Humanity and its meanings are another running theme, the key to this being the Evangelion units and their humanoid features. Many different types of humanity at both ends of the scale are seen: Shinji and Rei as well as Misato and Kaji show a very soft and fragile relationship with each other, gradually learning of their affection and drawing closer - Misato more clumsily than Shinji; the Evangelions however show the limits of what can be called human, the Dummy Plug demonstrating unchecked violence and barbarity, Mari's beast mode with Unit 02 showing a no less vicious but more controlled fury, Unit 01 and its ascension past the limit of humanity to godhood.

One of the secondary themes of the TV series carries over with the concept of children versus adults, or youth against adulthood - a common thread in anime especially when produced by GAINAX. The interplay between Misato and Shinji is mostly absent in 2.22 apart from Shinji's departure after the Dummy System incident, it is the talk between Misato and Asuka which gives the most clues, about how Asuka still has many things to experience. The core idea of adults pushing their ideals onto children is still prevalent though and will be interesting to see whether this will be expanded upon or left as subtext.

Miscellaneous

Acheron - Mentioned at the beginning of the film during Mari's introduction, Acheron seems to be a base built over a black sphere which could well be the nexus of Second Impact or it could be Lillith's egg as seen in End of Evangelion which was beneath the geofront in Japan. Depending on the spelling of Acheron, the meaning could be wildly different: "Acharon" is a Hebrew term for the Acharonim who are Jewish law men from the 16th century onwards; "Acheron" meanwhile is a river in Greece which has mythological connections to the River Styx and the land of the dead. The latter is the more likely explanation and would tie in with the black sphere being Lillith's egg, or as termed in the End of Evangelion, "Guff's Door" or the room of souls. One of the computer screens in Bethany base at the start of the film gives the spelling of "Akron" which is the name of numerous places throughout the United States and Europe, the alternative spelling for the same sound being "Acron" which turns out to be a Greek physician. In all likelihood the Styx meaning is the intended one and the screen spelling is incorrect.

Kaji - Just as crafty and charismatic as his TV series counterpart, the burning question is whether he will survive until the end of the movies or whether he will suffer the same fate - killed by a faceless gunman. If the next movie preview is anything to go by, it seems strife is in his future but he is at least willing to fight against it.

State of the world - There is a lot more texture given to the world of Evangelion within the movies, despite their shorter running time than the series. A lot is said about the indigenous wildlife and food systems when the group are in the Marine Preservation Sanctuary: that the oceans are now barren, devoid of life and only the sanctuary provides a home for endangered species of marine life. Likewise the mention of 90% synthetic meat implies that livestock is in short supply although vegetables don't seem to be. The geofront is given a lot more attention and its interaction with Tokyo-III - the cultivated fields and watermelon growing by Kaji is certainly an odd use of the land beneath a military fortress city.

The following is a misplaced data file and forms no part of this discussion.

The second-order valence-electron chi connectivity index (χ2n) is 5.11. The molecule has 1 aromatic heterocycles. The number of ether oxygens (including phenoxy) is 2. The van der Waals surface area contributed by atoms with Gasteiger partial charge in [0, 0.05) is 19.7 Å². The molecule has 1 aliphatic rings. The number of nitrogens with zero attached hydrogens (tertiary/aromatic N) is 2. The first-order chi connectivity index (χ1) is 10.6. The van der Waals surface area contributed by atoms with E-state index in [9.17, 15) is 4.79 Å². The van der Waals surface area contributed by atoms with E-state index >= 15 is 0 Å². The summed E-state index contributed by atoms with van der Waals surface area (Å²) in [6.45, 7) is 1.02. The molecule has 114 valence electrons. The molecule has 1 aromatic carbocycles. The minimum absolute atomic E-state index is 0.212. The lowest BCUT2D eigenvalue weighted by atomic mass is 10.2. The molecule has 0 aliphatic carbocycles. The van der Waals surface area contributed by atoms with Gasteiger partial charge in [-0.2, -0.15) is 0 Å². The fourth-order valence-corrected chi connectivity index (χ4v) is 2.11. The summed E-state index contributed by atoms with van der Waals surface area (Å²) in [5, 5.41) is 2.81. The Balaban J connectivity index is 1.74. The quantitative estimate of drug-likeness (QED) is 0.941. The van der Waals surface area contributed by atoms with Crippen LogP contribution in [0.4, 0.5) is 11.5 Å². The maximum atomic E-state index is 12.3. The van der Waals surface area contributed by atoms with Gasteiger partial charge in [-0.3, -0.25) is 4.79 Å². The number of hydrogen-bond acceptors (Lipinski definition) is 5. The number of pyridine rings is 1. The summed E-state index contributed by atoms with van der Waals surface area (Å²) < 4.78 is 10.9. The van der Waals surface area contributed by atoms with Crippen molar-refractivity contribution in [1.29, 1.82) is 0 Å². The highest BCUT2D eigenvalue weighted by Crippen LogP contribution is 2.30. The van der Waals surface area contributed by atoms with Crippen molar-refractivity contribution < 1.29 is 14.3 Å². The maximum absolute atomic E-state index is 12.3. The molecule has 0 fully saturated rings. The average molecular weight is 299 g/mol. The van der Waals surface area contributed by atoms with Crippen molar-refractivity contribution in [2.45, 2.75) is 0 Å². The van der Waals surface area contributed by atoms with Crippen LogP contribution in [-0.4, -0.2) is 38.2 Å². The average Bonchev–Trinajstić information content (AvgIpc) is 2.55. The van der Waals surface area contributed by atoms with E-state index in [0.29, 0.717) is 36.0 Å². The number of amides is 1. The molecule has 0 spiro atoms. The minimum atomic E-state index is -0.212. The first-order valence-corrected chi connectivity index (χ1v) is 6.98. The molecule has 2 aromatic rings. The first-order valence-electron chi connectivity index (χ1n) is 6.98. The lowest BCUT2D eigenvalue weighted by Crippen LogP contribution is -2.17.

NERV Branches - The different branches of NERV seem to be: 1st - Japan, 2nd - North America and 3rd - Europe. The 2nd branch was wiped out in a near cataclysmic disaster with Unit 04, the explosion seeming to envelop almost all of the continent. There is a lot more friction between the different branches of NERV, with Maya mentioning that even Ritsuko was in the dark regarding the Dummy System implying they may work towards the same goals but NERV is as still at the mercy of corporate hierarchies. What is interesting to see is the same matte black pyramid in North America when Unit 03 is being transported implying there are satellite bases - much like Matsushiro is to Tokyo-III - all around the globe. This could explain the Golgotha base that supposedly built the Dummy System and the mention of Betania / Bethany base.

SEELE - SEELE's symbol invokes Christian mythology again with the seven eyes once again present - supposedly the seven eyes of God - as well as a snake wrapped around an apple implying the Garden of Eden story and the apple of knowledge. The text on the monoliths they speak to Gendou through says: "Uberm Sternenzelt richtet Gott. wie wir gerrichtet", the last word misspelled and should likely be "gerichtet" which gives a rough translation from German to English as "We judge, as God judges from the starry expanse" - fitting for SEELE's self-imposed position as arbiter of humanity's evolution.

Soundtrack